The town’s languid mood is transformed every few months when U.S. warships dock to unload tanks, trucks and artillery. The arrival of hundreds of Americans prompts periodic shortages of eggs and cigarettes, and lines outside tattoo parlors.
Between those bursts of activity, few signs pointed to the city’s new importance. On the beach promenade near the port, couples push strollers, and day trippers, mostly from Turkey, snap selfies under the city’s lighthouse. Civilian shipping remains minimal because of the lack of large cranes, but the Pentagon is installing heavy equipment to handle more cargo.
“What we have done is transform the port into a dynamic military operations hub,” said Andre Cameron, who oversees U.S. military logistics at the port. “Nothing like it has been done here before.”
Local officials said they hoped the military upgrades at the port would attract investments in other industries, turning Alexandroupoli into a trade hub for nearby Bulgaria, Romania and even blockaded Ukraine.
The port’s growing strategic importance has highlighted the Russian ties of two Greek business groups competing to take it over.
One group is led by Ivan Savvidis, a Russian-Greek oligarch who has served in the Russian Parliament and sits on a foreign relations committee advising Mr. Putin. “Greek by birth, Russian by lifestyle, Orthodox by faith,” says a statement on Mr. Savvidis’s website, which features a photo of him with Mr. Putin.
Mr. Savvidis’s bid may be complicated by his ownership of the port of Thessaloniki, Greece’s second largest, which could run afoul of competition laws. His spokesperson declined to comment.
Another bidder, a subsidiary of a Greek conglomerate, Copelouzos Group, is more complex, highlighting Greece’s shifting economic ties.
Copelouzos is the local partner of state-owned Russian gas company, Gazprom, and, in a joint venture called Prometheus Gas, is Greece’s third-largest supplier of natural gas. Copelouzos Group built — and, until 2016, operated — the airport of St. Petersburg.
A diplomatic memo on the group’s founder, Dimitrios Copelouzos, written by the American ambassador to Greece in 2007 and published by WikiLeaks is titled “Gazprom by any other name?”
Mr. Copelouzos’s competitors and detractors claim that these ties make him vulnerable to pressure from Gazprom, compromising the future of Alexandroupoli’s strategic operations.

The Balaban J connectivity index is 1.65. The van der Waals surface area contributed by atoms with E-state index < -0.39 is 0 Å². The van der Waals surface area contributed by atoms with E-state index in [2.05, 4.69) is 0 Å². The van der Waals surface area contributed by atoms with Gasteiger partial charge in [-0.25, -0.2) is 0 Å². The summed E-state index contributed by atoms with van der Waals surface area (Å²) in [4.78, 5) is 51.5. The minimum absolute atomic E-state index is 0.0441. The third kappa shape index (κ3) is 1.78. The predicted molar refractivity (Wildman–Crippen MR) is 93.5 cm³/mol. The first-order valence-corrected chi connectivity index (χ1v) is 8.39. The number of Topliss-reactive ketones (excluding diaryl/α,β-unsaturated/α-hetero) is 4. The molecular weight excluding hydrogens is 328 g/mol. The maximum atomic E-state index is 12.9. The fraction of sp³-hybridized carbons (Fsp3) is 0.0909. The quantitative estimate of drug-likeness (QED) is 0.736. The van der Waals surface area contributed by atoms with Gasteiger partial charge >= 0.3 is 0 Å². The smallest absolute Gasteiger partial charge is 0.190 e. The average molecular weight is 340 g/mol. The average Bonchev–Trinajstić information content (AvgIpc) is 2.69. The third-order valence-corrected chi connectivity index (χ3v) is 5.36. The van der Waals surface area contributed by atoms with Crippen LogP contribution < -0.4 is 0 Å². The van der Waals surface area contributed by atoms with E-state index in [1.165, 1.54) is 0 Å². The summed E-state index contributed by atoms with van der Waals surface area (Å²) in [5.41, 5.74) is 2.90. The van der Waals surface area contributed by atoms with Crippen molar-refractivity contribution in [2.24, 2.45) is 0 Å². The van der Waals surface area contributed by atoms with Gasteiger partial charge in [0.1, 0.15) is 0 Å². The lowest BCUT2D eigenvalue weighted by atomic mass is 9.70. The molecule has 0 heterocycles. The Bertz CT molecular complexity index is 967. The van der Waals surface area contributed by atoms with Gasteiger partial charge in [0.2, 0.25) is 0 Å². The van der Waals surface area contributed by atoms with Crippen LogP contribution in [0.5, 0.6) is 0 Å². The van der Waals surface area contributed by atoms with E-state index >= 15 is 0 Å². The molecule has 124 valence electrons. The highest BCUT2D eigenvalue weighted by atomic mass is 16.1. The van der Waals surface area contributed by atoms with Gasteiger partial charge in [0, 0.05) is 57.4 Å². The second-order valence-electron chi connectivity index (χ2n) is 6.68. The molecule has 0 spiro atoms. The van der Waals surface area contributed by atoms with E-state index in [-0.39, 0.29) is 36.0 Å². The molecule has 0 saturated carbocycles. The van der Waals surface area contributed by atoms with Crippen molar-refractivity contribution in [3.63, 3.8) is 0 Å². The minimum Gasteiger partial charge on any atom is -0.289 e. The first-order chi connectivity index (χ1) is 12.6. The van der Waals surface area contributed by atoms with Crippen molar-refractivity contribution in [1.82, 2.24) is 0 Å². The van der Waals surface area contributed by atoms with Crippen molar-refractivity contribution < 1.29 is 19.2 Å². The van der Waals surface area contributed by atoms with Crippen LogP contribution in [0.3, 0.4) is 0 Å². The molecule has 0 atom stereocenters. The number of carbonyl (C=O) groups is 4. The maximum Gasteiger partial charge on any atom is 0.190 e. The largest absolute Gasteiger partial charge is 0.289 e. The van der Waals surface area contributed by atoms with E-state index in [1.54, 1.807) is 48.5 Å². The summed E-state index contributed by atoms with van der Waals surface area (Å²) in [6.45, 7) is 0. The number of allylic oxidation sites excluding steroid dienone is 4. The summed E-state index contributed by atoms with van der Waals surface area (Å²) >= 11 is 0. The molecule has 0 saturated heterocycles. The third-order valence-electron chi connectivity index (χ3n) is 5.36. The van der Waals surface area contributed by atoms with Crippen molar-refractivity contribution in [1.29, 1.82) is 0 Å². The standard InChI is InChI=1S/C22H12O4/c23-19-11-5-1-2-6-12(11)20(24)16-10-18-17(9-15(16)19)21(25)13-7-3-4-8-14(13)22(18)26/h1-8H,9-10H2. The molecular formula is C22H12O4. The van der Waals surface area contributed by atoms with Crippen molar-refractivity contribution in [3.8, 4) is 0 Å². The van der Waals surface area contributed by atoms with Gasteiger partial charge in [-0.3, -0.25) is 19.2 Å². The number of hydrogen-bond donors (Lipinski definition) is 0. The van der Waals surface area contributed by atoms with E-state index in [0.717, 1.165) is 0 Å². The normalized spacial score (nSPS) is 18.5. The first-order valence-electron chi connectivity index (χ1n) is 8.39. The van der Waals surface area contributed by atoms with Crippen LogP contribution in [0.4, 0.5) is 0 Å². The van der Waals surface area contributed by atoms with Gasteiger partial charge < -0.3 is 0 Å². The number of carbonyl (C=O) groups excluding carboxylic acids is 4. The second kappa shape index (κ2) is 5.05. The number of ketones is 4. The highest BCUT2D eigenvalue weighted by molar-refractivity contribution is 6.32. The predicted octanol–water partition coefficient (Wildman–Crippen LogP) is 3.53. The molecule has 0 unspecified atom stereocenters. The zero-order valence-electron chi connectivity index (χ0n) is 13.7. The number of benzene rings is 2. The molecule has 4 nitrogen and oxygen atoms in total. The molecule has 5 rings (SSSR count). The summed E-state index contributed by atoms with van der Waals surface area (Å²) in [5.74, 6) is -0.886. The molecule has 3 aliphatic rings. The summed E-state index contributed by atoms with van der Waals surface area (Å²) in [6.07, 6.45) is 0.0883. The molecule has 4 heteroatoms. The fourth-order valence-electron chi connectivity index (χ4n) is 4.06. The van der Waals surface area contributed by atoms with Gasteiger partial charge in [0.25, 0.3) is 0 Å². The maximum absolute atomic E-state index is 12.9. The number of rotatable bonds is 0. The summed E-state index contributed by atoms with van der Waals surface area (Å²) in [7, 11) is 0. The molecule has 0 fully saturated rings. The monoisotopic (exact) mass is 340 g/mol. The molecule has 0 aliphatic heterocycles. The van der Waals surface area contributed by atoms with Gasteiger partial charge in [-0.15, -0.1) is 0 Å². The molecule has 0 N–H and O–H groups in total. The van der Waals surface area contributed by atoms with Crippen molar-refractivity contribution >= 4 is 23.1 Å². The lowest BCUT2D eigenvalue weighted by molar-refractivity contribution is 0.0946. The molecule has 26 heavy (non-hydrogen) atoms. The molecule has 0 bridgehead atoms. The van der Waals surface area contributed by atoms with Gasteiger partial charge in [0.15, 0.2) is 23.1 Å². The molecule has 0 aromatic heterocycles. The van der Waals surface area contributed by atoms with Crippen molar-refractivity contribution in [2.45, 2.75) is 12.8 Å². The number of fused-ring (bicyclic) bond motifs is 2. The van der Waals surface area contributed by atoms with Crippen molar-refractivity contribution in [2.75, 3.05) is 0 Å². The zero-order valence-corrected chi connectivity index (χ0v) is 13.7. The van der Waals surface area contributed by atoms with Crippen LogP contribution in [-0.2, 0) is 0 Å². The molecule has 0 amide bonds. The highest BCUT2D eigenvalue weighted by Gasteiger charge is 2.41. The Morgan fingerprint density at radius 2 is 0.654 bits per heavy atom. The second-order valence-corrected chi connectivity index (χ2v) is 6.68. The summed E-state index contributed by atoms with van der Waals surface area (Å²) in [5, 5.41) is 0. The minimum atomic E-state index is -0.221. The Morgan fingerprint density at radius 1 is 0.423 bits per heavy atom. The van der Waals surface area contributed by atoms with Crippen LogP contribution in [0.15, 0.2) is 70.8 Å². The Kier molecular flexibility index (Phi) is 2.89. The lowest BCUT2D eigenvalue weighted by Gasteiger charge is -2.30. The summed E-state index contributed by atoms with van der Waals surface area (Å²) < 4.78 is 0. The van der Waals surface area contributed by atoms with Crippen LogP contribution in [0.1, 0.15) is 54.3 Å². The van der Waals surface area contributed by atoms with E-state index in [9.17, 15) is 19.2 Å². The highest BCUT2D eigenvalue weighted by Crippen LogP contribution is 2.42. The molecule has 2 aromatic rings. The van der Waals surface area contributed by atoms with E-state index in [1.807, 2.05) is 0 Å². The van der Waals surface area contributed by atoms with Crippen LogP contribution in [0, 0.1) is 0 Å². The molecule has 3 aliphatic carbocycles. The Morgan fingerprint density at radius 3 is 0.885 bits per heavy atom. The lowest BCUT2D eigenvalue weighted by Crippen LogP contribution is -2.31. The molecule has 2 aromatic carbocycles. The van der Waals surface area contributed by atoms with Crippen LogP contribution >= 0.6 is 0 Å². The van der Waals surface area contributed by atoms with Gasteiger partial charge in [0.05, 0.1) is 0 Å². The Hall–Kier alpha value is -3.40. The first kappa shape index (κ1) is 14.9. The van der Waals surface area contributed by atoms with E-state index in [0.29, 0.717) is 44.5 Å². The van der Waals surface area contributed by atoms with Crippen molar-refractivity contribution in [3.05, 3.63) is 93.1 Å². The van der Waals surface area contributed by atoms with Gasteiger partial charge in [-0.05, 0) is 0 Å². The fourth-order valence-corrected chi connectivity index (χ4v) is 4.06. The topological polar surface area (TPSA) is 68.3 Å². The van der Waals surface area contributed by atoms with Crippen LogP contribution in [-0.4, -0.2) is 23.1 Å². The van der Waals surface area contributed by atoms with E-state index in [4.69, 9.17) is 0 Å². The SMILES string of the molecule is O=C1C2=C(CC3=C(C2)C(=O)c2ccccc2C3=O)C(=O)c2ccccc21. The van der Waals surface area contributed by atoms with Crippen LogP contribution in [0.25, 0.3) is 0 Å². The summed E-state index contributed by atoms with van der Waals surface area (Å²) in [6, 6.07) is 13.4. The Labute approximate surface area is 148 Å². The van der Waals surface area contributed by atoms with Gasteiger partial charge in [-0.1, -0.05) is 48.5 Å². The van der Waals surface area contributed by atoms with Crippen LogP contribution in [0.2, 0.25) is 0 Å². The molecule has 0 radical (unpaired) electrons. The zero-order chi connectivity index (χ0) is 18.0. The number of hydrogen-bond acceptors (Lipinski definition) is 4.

“There are significant concerns because the situation with Russia can deteriorate,” said John Charalambakis, an owner of BlackSummit Financial Group, an American asset management firm that is competing for control of Alexandroupoli. “The fact that Russia is using energy as a weapon is an important factor.”
Concerns over Mr. Copelouzos’s Russian ties are shared by some members of the U.S. Congress, according to two congressional staff members familiar with the matter. They spoke on condition of anonymity because they were not authorized to speak to the news media.
Copelouzos Group is privately held and does not make public its financial performance but says that its joint venture with Gazprom represents a tiny share of its business portfolio, which spans construction, real estate and energy.
“The group has many cooperations across the world with many companies,” said Ioannis Arapoglou, the Copelouzos Group’s general manager. Prometheus Gas “is just one of those, and a relatively small one for the size of the company.”
He noted that the Copelouzos family is investingin a project to build a liquid natural gas terminal near Alexandroupoli, meant to reduce Balkan reliance on Russian gas by bolstering supplies from the United States.
For his part, Mr. Charalambakis, the American businessman, says his interest in the port began in 2018, when Washington’s ambassador to Greece at the time, Geoffrey Pyatt, told him American companies needed to start competing with Russia and China for influence there.
Washington’s growing attention was highlighted on Wednesday, when Senator Robert Menendez of New Jersey, chairman of the Foreign Relations Committee, made a surprise visit to Alexandroupoli.
Greece has been steadily privatizing strategic assets since its debt crisis begun in 2009. The Thessaloniki port went to Mr. Savvidis; the port of Piraeus, Greece’s largest, to a Chinese state-owned firm.
Mr. Pyatt, who left the post in May, has spoken out frequently in support of the two American bids for Alexandroupoli.
The other American bidder, Quintana Infrastructure & Development, declined to comment.
The Copelouzos Group’s shift toward American partners mirrors Greece’s changing economic reality, as the sanctioned and shrinking Russian economy supplies fewer opportunities.
This pragmatic approach is echoed in Alexandroupoli. Local officials and businessmen hope the war in Ukraine and regional tensions will transform the port into an alternative supply route that bypasses the Turkish-controlled straits to the Black Sea.
“Every crisis creates opportunities,” said Konstantinos Chatzikonstantinou, the chief executive of the Alexandroupoli Port Authority.